Cold Spring Harbor (album)

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Cold Spring Harbor
Cold Spring Harbor by Billy Joel, original album art.jpg
Artwork from the original 1971 release
Studio album by Billy Joel
Released November 1, 1971
Recorded July 1971
July–September 1983 (remix overdubs)
Studio Record Plant Studios, Los Angeles, California
Ultrasonic Recording Studios, Hempstead, New York
Fidelity Studios, Studio City, California (remix overdubs)
Length 33:07 (original)
29:53 (reissue)
Label Family Productions (original)
Columbia (1983 reissue)
Producer Artie Ripp
Billy Joel chronology
Cold Spring Harbor
Piano Man
(1973)Piano Man1973
Reissue cover
Reissue cover
Professional ratings
Review scores
Source Rating
Allmusic 3/5 stars[1]

Cold Spring Harbor is the first studio album by American singer-songwriter Billy Joel, released on November 1, 1971. He had previously released albums as a member of the bands the Hassles and Attila.

Composition and recording[edit]

Cold Spring Harbor was named after a hamlet of the same name in the town of Huntington, New York, a seaside community near Joel's hometown. The front cover was photographed at Harbor Road, Cold Spring Harbor, New York[2].

Joel would release live versions of "She's Got a Way" and "Everybody Loves You Now" on the album Songs in the Attic in 1981. The first song was released as a single in early 1982, and peaked at number 23 on the Billboard Hot 100 chart.[3]



Through an error in the album's mastering, the songs played slightly too fast, causing Joel's voice to sound unnaturally high (one-half of a semitone higher—Joel joked that he sounded more like one of the Chipmunks than himself). According to a long-standing rumor, when Joel first heard the finished product, he "ripped it off the turntable, ran out of the house, and threw [the record] down the street."[1] Arthur "Artie" Ripp, owner of Family Productions and hence the owner of the original master tapes, was responsible for the production error, and the mistake cost him his friendship with Joel. He had originally signed the 22-year-old Joel to a ten-record contract that stripped Joel of all rights to the original tapes and to the publishing rights to all current and future songs.[4]

As part of a deal with Columbia Records to release Joel from his contract, Ripp was still able to collect royalties on sales of Joel's records long after Joel's acrimonious departure from Family Productions (up until 1986's The Bridge). Ripp only sold the publishing rights to Joel's song catalog back to Joel reluctantly after intense pressure from CBS/Columbia Records president Walter Yetnikoff, who claimed he had to threaten Ripp to finalize the deal.[4][5][6]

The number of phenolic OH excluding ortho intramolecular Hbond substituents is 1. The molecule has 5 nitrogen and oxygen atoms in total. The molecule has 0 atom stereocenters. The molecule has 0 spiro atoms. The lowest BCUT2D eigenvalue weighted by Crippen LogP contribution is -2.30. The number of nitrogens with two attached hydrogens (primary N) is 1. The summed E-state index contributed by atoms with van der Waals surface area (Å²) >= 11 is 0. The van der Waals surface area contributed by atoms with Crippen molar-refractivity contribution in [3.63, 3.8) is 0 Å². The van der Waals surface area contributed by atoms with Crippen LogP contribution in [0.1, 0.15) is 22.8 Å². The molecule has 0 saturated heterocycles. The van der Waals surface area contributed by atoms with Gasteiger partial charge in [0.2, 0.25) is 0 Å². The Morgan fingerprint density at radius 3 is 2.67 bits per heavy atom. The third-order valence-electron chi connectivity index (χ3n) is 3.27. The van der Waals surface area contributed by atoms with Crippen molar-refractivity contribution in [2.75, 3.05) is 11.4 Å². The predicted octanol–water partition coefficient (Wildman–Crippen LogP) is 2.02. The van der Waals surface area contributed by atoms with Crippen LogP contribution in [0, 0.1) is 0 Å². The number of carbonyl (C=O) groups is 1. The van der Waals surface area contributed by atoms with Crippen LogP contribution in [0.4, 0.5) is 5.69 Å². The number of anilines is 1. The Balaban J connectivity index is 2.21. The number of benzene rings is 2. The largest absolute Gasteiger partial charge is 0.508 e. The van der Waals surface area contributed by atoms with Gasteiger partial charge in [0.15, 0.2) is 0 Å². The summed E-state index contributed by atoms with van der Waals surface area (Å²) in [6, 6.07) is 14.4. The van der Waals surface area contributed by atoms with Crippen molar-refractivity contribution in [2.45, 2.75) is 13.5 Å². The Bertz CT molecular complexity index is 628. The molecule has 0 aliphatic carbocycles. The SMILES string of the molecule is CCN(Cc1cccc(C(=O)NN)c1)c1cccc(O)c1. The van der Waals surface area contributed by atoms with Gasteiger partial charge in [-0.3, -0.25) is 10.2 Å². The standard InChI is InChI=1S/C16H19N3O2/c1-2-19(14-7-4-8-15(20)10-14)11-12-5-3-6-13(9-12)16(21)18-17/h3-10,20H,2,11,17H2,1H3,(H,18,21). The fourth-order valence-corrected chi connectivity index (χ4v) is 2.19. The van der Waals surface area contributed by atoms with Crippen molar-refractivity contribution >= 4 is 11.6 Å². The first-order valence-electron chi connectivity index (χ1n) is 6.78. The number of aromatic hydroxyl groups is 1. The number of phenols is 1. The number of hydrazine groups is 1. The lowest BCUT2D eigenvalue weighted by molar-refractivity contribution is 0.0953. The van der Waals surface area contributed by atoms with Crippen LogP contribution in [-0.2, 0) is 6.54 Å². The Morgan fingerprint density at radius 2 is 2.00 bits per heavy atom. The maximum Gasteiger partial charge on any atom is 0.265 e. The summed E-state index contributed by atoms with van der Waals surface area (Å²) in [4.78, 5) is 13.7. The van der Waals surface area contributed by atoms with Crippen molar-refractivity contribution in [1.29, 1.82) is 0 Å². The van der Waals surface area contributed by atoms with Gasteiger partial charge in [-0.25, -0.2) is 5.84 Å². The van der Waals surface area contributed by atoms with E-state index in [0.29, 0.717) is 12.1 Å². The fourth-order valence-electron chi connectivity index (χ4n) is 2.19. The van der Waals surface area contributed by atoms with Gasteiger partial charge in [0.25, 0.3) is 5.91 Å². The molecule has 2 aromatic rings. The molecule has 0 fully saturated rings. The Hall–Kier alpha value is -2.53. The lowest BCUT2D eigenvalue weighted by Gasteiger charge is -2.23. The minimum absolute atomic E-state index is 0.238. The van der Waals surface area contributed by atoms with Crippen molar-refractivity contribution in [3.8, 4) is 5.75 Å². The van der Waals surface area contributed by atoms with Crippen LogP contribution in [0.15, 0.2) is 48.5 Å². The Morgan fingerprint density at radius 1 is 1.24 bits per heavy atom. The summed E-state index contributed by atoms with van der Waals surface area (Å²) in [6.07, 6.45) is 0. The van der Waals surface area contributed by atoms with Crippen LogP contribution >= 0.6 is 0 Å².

In July–September 1983, Ripp and Larry Elliot remixed Cold Spring Harbor at Ripp's Fidelity Studios in Studio City, California. The album's pitch was adjusted in order to make Joel's vocal tone more mature. In order to enhance the album's sound, Ripp brought in studio musicians Mike McGee (drums), Al Campbell (synthesizers), and L.D. Dixon (Fender Rhodes) to overdub new rhythm sections on "Everybody Loves You Now" and "Turn Around." In addition, "You Can Make Me Free" was truncated by nearly three minutes (removing most of the original tail-end, fadeout jam), and the bass, drums, and orchestration on "Tomorrow Is Today" were removed.

The remix was released through Columbia Records, without any involvement from Joel. In a 2011 interview with actor Alec Baldwin, Joel stated that despite the remix, he believes that the album still does not sound very good.

Track listing[edit]

All songs written by Billy Joel.

Side one
No. Title Length (Original LP) Length
1. "She's Got a Way" 3:00 2:51
2. "You Can Make Me Free" 6:05 2:59
3. "Everybody Loves You Now" 3:00 2:49
4. "Why Judy Why" 3:05 2:58
5. "Falling of the Rain" 2:46 2:38
Side two
No. Title Length (Original LP) Length
6. "Turn Around" 3:49 3:06
7. "You Look So Good to Me" 2:42 2:29
8. "Tomorrow Is Today" 5:20 4:40
9. "Nocturne" 2:48 2:46
10. "Got to Begin Again" 3:04 2:52



Year (1984) Peak
Japanese Albums (Oricon)[7] 44
UK Albums (OCC)[8] 95
US Billboard 200[9][A] 158


  • A ^ Cold Spring Harbor peaked at number 2 on the Billboard Bubbling Under the Top LP's chart, which acts as a 16-album extension to the Billboard 200, when it was originally released in 1972.[10] The album was then re-issued by Columbia in December 1983. All chart positions listed for Cold Spring Harbor are for its reissue.


  1. ^ a b Erlewine, Stephen Thomas. "Cold Spring Harbor - Billy Joel". Allmusic. Retrieved 20 November 2010.
  2. ^
  3. ^ Whitburn, Joel (2004). The Billboard Book of Top 40 Hits, 8th Edition (Billboard Publications)
  4. ^ a b Bordowitz, Hank. Billy Joel: The Life and Times of an Angry Young Man. Billboard Books, 2006.
  5. ^ Interview with Yetnikoff. The Last Play at Shea (documentary film). 2010.
  6. ^ Last Play at Shea (2010). The New York Times. October 28, 2010.
  7. ^ Okamoto, Satoshi (2011). Single Chart Book: Complete Edition 1968-2010 (in Japanese). Roppongi, Tokyo: Oricon Entertainment. ISBN 4871310884. 
  8. ^ "Billy Joel | Artist | Official Charts". UK Albums Chart. Retrieved July 8, 2013.
  9. ^ "Cold Spring Harbor - Billy Joel: Awards". Allmusic. Rovi Corporation. Retrieved July 8, 2013. 
  10. ^ "Bubbling Under the Top LP's". Billboard. No. April 8, 1972. p. 45.  Accessed from July 8, 2013.